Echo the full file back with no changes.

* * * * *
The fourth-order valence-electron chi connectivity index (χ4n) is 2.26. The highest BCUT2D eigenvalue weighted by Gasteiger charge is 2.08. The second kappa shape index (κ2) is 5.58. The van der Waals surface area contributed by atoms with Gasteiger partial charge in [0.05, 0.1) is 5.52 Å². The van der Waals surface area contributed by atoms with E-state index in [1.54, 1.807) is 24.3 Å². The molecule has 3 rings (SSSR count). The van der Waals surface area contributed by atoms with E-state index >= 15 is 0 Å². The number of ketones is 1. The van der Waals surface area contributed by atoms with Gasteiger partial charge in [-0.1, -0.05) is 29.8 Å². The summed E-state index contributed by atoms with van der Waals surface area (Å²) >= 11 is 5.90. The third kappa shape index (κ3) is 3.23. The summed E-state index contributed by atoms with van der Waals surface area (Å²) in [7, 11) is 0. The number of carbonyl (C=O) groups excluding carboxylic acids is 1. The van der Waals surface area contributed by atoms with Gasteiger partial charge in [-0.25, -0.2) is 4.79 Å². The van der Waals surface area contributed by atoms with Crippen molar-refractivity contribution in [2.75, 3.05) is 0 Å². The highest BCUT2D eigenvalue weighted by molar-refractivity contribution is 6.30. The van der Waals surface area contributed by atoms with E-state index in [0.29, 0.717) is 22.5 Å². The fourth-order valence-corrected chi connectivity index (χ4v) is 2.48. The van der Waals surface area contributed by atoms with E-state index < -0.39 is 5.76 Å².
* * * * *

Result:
The fourth-order valence-electron chi connectivity index (χ4n) is 2.26. The highest BCUT2D eigenvalue weighted by Gasteiger charge is 2.08. The second kappa shape index (κ2) is 5.58. The van der Waals surface area contributed by atoms with Gasteiger partial charge in [0.05, 0.1) is 5.52 Å². The van der Waals surface area contributed by atoms with E-state index in [1.54, 1.807) is 24.3 Å². The molecule has 3 rings (SSSR count). The van der Waals surface area contributed by atoms with E-state index >= 15 is 0 Å². The number of ketones is 1. The van der Waals surface area contributed by atoms with Gasteiger partial charge in [-0.1, -0.05) is 29.8 Å². The summed E-state index contributed by atoms with van der Waals surface area (Å²) >= 11 is 5.90. The third kappa shape index (κ3) is 3.23. The summed E-state index contributed by atoms with van der Waals surface area (Å²) in [7, 11) is 0. The number of carbonyl (C=O) groups excluding carboxylic acids is 1. The van der Waals surface area contributed by atoms with Gasteiger partial charge in [-0.25, -0.2) is 4.79 Å². The van der Waals surface area contributed by atoms with Crippen molar-refractivity contribution in [2.75, 3.05) is 0 Å². The highest BCUT2D eigenvalue weighted by molar-refractivity contribution is 6.30. The van der Waals surface area contributed by atoms with E-state index in [0.29, 0.717) is 22.5 Å². The fourth-order valence-corrected chi connectivity index (χ4v) is 2.48. The van der Waals surface area contributed by atoms with E-state index < -0.39 is 5.76 Å².